They must not lower their guard even after that because of the large number of infected people in society and the relatively short period of immunity. The danger of more virulent and infectious variants can arise at any time and cause problems when immunity is dropping. Everyone must take the vaccine as it helps to build up herd immunity, so that with time resistance in the community to new variants will keep on increasing. But the vaccine defence of the community takes time.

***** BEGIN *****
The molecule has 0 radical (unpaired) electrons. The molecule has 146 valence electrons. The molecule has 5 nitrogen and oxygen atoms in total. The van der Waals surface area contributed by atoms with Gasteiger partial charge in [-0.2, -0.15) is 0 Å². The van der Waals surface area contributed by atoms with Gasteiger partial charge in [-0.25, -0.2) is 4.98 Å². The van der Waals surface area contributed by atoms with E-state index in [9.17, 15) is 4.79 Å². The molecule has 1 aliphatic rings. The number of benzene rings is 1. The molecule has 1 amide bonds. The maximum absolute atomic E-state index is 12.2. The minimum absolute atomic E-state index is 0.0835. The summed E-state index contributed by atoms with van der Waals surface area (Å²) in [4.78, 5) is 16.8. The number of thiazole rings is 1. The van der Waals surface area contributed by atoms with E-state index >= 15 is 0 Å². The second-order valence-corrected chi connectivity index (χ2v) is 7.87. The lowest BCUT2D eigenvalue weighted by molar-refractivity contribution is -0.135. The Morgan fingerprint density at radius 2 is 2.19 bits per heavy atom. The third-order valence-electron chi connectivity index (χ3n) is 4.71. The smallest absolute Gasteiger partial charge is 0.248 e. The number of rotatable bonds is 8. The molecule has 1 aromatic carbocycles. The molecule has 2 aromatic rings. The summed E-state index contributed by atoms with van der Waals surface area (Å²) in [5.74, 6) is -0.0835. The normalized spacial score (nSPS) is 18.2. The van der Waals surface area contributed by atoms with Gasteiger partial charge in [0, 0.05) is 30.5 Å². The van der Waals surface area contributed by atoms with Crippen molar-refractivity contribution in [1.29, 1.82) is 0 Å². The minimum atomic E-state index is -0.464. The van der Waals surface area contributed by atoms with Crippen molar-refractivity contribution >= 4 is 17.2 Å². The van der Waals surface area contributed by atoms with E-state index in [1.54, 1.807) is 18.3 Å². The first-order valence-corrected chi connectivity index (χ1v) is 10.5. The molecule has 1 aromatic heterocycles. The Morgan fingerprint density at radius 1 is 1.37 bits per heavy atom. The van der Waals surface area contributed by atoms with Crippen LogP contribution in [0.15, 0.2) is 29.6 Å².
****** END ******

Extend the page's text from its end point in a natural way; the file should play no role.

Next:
But a short term solution is required for the present Delta pandemic tragedy which is going to lead to more and more severe cases with no ICU facilities available, more deaths and suffering for the people of Sri Lanka. If we have a spark of humanity left in us we must act positively to end transmission of the virus, as far as possible. At this moment the most effective action would be a LOCKDOWN for two weeks. Depending on how well this is done it will be at least be a partial success reducing the number of cases and deaths. Every day that we delay more the deaths.